Or indeed blood/tissue products from former UK/French/ROI residents 1980-1996, IV drug users, carriers of hepatitis/EB/CFS viruses, anyone requiring HIV/hepatitis tests, recent STI patients, current sex workers, men who've recently had sex with men or woman they've had sex with…the list goes on.

        • Jimmy

          So when they are wheeling you in to the ED bleeding to death after a car accident, and they say to you, are you ok if an unvaccinated doctor stops the bleeding as we are so short staffed, you will say to them in a weak dying voice "No keep that doctor away from me I don't want Covid. Leave me to die outside"

          Yeah, I can really imagine that happening.

          • Ad

            Given the choice I certainly would and of course so would my health insurer who would whisk me off to a competent hospital.

            As would the ED staff employer.

            • Jimmy

              Your health insurer wouldn’t have time to whisk you off if it was a real emergency. You would be at the ED. You have really swallowed the fear porn of Covid. I actually had Covid a couple of weeks ago and like many others it wasn't even the worse cold or flu I've had. I'm still upright.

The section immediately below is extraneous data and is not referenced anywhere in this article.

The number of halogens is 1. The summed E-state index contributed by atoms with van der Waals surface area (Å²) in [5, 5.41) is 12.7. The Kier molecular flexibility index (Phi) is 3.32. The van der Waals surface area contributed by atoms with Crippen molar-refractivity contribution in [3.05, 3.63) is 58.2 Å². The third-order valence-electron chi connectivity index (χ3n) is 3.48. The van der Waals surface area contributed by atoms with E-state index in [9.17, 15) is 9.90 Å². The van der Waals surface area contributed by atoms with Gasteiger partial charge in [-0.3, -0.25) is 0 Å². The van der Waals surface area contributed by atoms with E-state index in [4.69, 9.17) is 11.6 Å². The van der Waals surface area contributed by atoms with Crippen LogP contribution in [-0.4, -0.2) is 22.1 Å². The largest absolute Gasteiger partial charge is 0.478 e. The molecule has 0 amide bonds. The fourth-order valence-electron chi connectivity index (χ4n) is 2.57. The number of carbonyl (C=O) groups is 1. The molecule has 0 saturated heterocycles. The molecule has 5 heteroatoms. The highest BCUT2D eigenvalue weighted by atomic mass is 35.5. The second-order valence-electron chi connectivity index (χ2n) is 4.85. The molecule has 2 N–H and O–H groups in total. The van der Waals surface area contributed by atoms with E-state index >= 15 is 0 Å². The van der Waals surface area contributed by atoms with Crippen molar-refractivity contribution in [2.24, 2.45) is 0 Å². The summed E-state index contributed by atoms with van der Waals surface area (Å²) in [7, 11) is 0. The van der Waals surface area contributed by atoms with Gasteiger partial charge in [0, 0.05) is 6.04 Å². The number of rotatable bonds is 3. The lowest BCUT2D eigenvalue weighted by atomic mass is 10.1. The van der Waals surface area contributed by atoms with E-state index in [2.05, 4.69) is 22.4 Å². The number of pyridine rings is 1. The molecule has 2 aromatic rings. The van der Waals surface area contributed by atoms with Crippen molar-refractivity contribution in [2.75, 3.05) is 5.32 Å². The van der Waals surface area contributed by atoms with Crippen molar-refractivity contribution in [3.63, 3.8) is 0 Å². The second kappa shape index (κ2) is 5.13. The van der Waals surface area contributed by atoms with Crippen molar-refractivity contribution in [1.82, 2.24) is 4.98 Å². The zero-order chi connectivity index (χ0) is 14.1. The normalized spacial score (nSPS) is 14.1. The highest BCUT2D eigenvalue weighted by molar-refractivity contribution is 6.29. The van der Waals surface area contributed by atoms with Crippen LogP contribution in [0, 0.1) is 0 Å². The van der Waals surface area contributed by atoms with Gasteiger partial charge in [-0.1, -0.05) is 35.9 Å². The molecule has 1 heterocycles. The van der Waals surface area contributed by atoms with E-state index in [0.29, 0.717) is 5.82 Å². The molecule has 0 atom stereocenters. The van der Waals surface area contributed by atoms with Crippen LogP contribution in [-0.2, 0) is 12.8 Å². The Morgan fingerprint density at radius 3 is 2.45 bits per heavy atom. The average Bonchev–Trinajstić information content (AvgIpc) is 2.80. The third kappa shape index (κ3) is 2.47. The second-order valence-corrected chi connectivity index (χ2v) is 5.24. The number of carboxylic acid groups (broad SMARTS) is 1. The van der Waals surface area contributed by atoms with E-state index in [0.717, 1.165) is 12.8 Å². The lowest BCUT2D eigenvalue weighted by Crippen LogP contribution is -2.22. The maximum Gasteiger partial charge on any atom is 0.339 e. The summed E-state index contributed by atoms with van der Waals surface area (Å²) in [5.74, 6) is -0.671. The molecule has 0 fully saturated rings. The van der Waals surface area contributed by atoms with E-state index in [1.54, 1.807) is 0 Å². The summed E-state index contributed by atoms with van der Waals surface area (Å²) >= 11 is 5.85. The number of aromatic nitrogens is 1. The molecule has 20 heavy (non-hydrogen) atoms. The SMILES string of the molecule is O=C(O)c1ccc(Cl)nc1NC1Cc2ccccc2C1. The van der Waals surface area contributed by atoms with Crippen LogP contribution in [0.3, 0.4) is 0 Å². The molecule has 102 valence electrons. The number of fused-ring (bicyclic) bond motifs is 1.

8. Herodotus 10

    Are we so lucky to have Andrew Little as the minister of Health and this ONE nurse in Manila that the minister bases his support for his actions on. Then as a “union man” he craps on the nurses union.

    Why is it that so many on the left accept this without voicing any comment or is this the best we can hope for and have to accept. Whist Rome burns ….

    I now wonder how much better our health systems would be if someone in Dunedin didn’t go out for a bike ride??
    Pity bluster is favoured over compentance.

    • Patricia Bremner 10.1

      Herodotus, did you ever fault the National Minister of Health Tony Ryall?
      He did not have a Pandemic to deal with, and a pay rise for Nurses lol.

      • JO 10.1.1

        A little digging can uncover interesting remnants of what was. As exhALANt wrote in his latest blog post (see sidebar):

        Tony Ryall once proclaimed at a Health Conference this blogger attended (as part of the job with RNZCGP) “Primary care is not our priority at this time”. The Minister who took over, Jonathan Coleman? He was equally dismissive of concerns across the wider Health Sector then

      • DavidJ 10.1.2

        Based on this OIA about Canterbury DHB nurses, average RN salary increased every year from 2011 through 2020. That includes 7 years of a National government, during which time nurses salaries increased by an average of 2.3% p.a.. David Clark (Minister from 2017 through mid 2020) managed to secure sufficient extra health money to increase average nurses salaries by 4.7% p.a. from 2018 through 2020.